Maintenance! I’ll use this 10 week span to eat my required calories (no more restricted calorie dieting) and exercise to stabilize my body. The goal is to get my body attuned to this weight. I’m hoping that by focusing on maintaining this weight (and lifestyle) I’ll be able to lock it in.
Weather will be getting warmer: Rock Climbing? Parkour? Tai Chi? After all this I’d like to see where my new body takes me next.
Everyday Weirdness has been on temporary unannounced hiatus, but it returns with “Zombus Zombi Zombimus” by John Medaille, “Zombie Boyfriends are Totally in for Spring” by Camille Alexa on Friday, “Re: The Peace Treaty” by Rich Matrunick on Saturday, and “Zombie V” by Melanie S Page on Sunday.
I’m not normally one for publishing zombie works, unless they’re really something special, but I’m currently inclined to look at any and all zombie flash fiction (poetry, images, comics, etc.) this week.
Here are some previously published zombie works on Everyday Weirdness:
- Macumba Love by The Atomic Swindlers
- Play by Play by Scott E Lininger
- Hans and Gretta by Therese L Arkenberg
- Return of the Zombie by Michael R Penkas
- Alone With Him by Erica Naone
- The Scheme by Daniel W. Powell
- The Concert by Joseph Patrick Pascale
- Rehab by Ann K. Schwader
- Brain Food by Robert Essig
- Shrouded Veil by Paula Ray
For even more, check out Tor.com, which is currently in the midst of their zombie love-in.
This is Tom Purdom.
I met Tom in 2000, when I became a member of the Philadelphia Science Fiction Society. Tom is 74 years old and has been writing for close to 50 years. One of the first things that impressed me about Tom was the fact that he built his own website.
I thought it’d be a great idea to let everyone know more about Tom building his own website, and Tom agreed:
Why did you decide to create your own website?
I do arts journalism in addition to science fiction and my arts writing convinced me every writer or artist should have a website. After I first went online around 1995, I found that I looked people up on the web when I needed information for a review or a preview of an upcoming event. The websites influenced what I wrote and they could determine who I wrote about. If an arts writer has two possible subjects and one has a website and the other doesn’t, the writer will probably decide to write about the person with a website. You can get basic biographical information and other stuff the old fashioned way, by visiting the library and making phone calls, but in most cases you’ll just go with the subject who’s made it easy for you.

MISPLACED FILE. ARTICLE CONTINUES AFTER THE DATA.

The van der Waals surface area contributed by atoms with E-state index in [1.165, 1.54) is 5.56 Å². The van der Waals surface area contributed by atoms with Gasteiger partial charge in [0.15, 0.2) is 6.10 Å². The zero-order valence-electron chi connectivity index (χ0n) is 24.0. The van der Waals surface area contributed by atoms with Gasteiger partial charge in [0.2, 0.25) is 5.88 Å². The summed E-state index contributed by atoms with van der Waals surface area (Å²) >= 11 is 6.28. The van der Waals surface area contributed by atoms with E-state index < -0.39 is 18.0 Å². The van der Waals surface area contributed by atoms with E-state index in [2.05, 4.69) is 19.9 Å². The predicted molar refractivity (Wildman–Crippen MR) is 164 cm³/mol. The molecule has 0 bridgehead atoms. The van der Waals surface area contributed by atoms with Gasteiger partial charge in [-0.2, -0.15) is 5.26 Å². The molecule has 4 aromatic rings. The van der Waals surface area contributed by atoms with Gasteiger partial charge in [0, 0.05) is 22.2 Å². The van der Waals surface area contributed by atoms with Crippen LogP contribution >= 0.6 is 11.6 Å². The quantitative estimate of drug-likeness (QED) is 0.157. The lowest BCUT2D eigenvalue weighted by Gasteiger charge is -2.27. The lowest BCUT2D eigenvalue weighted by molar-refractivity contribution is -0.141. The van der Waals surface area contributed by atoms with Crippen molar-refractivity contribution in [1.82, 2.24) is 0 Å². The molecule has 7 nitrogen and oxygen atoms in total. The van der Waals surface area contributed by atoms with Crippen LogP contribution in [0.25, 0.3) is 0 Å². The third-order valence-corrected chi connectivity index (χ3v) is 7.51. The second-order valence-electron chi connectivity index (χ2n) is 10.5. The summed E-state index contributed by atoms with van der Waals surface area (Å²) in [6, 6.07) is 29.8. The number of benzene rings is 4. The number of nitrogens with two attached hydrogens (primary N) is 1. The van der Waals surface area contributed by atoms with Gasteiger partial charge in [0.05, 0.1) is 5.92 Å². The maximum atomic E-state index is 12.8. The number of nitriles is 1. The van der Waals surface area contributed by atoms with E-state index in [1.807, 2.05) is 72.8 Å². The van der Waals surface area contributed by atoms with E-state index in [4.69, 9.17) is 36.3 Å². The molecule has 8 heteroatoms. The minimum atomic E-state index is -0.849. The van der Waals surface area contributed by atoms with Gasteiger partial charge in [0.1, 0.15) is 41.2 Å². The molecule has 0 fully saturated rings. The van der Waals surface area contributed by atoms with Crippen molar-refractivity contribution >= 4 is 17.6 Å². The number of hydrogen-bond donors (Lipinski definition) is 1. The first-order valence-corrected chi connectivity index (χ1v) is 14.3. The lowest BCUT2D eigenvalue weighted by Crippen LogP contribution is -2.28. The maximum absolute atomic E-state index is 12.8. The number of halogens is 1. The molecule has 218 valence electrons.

My website is primarily supposed to reach four audiences: reviewers and reporters who want more information about me; interested readers; editors and publishers who may have a job for me; and miscellaneous possibilities like kids who are writing reports for school. If one reporter or reviewer looks at it once a year, it’s worth the effort. But it has a lot of other uses. When I send an editor a query, for example, I can give them a brief summary of my career and refer them to the website for more information. It’s also put me in touch with readers and other people I might never have heard from.
Most artists and writers have bios and other kinds of handouts. A website is a press kit anyone can access twenty-four hours a day, from anywhere in the world.
How long did it take to initially build your site?
I think it only took two or three days. The site wasn’t very big in the beginning I already had some basic materials, like a bio, so I just had to do some rewriting and insert the HTML tags.
How long have you been maintaining your own site?
Since I started it. Around fifteen years.
What were the major hurdles you encountered in building your site?
I guess the biggest hurdle would be realizing I could do it. As I remember it, the SFWA Bulletin ran a couple of articles on the subject, including one by Joe Haldeman, who’d set up his site by himself. I went to a couple of sites that included pages with the basic HTML codes and decided I could handle it.